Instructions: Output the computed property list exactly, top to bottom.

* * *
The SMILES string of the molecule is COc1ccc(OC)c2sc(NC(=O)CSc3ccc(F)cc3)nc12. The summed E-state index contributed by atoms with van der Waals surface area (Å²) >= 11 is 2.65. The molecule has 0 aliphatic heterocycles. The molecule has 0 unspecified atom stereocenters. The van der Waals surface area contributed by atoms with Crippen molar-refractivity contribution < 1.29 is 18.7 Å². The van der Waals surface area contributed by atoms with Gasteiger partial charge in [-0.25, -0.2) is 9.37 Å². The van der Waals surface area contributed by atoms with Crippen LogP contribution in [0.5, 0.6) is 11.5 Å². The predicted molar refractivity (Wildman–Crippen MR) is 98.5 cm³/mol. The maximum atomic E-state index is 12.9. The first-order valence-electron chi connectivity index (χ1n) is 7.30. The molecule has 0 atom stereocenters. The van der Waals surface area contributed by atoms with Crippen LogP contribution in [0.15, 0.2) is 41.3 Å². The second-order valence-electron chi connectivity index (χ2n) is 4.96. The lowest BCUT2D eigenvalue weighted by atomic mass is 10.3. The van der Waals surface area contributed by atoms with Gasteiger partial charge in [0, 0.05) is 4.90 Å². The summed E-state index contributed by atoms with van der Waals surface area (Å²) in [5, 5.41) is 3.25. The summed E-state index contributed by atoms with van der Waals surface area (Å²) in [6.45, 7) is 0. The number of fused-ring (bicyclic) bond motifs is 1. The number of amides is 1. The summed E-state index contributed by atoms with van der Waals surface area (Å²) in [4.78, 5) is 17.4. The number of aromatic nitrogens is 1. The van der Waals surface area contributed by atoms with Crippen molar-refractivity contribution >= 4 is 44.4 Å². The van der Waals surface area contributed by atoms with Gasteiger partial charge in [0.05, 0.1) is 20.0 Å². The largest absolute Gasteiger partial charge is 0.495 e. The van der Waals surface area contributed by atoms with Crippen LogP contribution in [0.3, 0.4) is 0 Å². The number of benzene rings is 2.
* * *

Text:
The SMILES string of the molecule is COc1ccc(OC)c2sc(NC(=O)CSc3ccc(F)cc3)nc12. The summed E-state index contributed by atoms with van der Waals surface area (Å²) >= 11 is 2.65. The molecule has 0 aliphatic heterocycles. The molecule has 0 unspecified atom stereocenters. The van der Waals surface area contributed by atoms with Crippen molar-refractivity contribution < 1.29 is 18.7 Å². The van der Waals surface area contributed by atoms with Gasteiger partial charge in [-0.25, -0.2) is 9.37 Å². The van der Waals surface area contributed by atoms with Crippen LogP contribution in [0.5, 0.6) is 11.5 Å². The predicted molar refractivity (Wildman–Crippen MR) is 98.5 cm³/mol. The maximum atomic E-state index is 12.9. The first-order valence-electron chi connectivity index (χ1n) is 7.30. The molecule has 0 atom stereocenters. The van der Waals surface area contributed by atoms with Crippen LogP contribution in [0.15, 0.2) is 41.3 Å². The second-order valence-electron chi connectivity index (χ2n) is 4.96. The lowest BCUT2D eigenvalue weighted by atomic mass is 10.3. The van der Waals surface area contributed by atoms with Gasteiger partial charge in [0, 0.05) is 4.90 Å². The summed E-state index contributed by atoms with van der Waals surface area (Å²) in [5, 5.41) is 3.25. The summed E-state index contributed by atoms with van der Waals surface area (Å²) in [6.45, 7) is 0. The number of fused-ring (bicyclic) bond motifs is 1. The number of amides is 1. The summed E-state index contributed by atoms with van der Waals surface area (Å²) in [4.78, 5) is 17.4. The number of aromatic nitrogens is 1. The van der Waals surface area contributed by atoms with Crippen molar-refractivity contribution >= 4 is 44.4 Å². The van der Waals surface area contributed by atoms with Gasteiger partial charge in [0.05, 0.1) is 20.0 Å². The largest absolute Gasteiger partial charge is 0.495 e. The van der Waals surface area contributed by atoms with Crippen LogP contribution in [0.3, 0.4) is 0 Å². The number of benzene rings is 2.